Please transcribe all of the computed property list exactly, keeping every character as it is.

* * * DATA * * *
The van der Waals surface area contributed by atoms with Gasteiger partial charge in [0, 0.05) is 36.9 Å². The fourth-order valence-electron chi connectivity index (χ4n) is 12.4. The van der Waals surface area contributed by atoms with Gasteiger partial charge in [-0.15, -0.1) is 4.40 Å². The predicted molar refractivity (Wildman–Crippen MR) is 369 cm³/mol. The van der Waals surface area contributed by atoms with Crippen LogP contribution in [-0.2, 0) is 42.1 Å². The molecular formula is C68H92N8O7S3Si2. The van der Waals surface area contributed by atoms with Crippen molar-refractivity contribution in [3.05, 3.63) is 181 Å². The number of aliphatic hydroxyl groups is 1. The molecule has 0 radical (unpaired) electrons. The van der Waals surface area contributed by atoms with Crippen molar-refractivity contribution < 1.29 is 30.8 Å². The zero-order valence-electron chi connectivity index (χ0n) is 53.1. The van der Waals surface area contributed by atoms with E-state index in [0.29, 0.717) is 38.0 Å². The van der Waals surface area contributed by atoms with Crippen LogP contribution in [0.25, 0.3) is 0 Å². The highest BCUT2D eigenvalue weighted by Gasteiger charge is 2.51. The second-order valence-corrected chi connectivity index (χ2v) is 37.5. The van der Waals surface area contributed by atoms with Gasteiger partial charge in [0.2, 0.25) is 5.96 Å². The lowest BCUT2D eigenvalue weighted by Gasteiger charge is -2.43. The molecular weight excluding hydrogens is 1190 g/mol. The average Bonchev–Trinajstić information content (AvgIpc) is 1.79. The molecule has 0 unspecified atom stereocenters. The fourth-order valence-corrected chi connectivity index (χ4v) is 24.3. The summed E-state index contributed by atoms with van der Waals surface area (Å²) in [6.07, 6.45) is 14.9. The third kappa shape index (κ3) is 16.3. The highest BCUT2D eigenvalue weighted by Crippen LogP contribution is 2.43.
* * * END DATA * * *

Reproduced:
The van der Waals surface area contributed by atoms with Gasteiger partial charge in [0, 0.05) is 36.9 Å². The fourth-order valence-electron chi connectivity index (χ4n) is 12.4. The van der Waals surface area contributed by atoms with Gasteiger partial charge in [-0.15, -0.1) is 4.40 Å². The predicted molar refractivity (Wildman–Crippen MR) is 369 cm³/mol. The van der Waals surface area contributed by atoms with Crippen LogP contribution in [-0.2, 0) is 42.1 Å². The molecular formula is C68H92N8O7S3Si2. The van der Waals surface area contributed by atoms with Crippen molar-refractivity contribution in [3.05, 3.63) is 181 Å². The number of aliphatic hydroxyl groups is 1. The molecule has 0 radical (unpaired) electrons. The van der Waals surface area contributed by atoms with Crippen molar-refractivity contribution < 1.29 is 30.8 Å². The zero-order valence-electron chi connectivity index (χ0n) is 53.1. The van der Waals surface area contributed by atoms with E-state index in [0.29, 0.717) is 38.0 Å². The van der Waals surface area contributed by atoms with Crippen LogP contribution in [0.25, 0.3) is 0 Å². The highest BCUT2D eigenvalue weighted by Gasteiger charge is 2.51. The second-order valence-corrected chi connectivity index (χ2v) is 37.5. The van der Waals surface area contributed by atoms with Gasteiger partial charge in [0.2, 0.25) is 5.96 Å². The lowest BCUT2D eigenvalue weighted by Gasteiger charge is -2.43. The molecular weight excluding hydrogens is 1190 g/mol. The average Bonchev–Trinajstić information content (AvgIpc) is 1.79. The molecule has 0 unspecified atom stereocenters. The fourth-order valence-corrected chi connectivity index (χ4v) is 24.3. The summed E-state index contributed by atoms with van der Waals surface area (Å²) in [6.07, 6.45) is 14.9. The third kappa shape index (κ3) is 16.3. The highest BCUT2D eigenvalue weighted by Crippen LogP contribution is 2.43.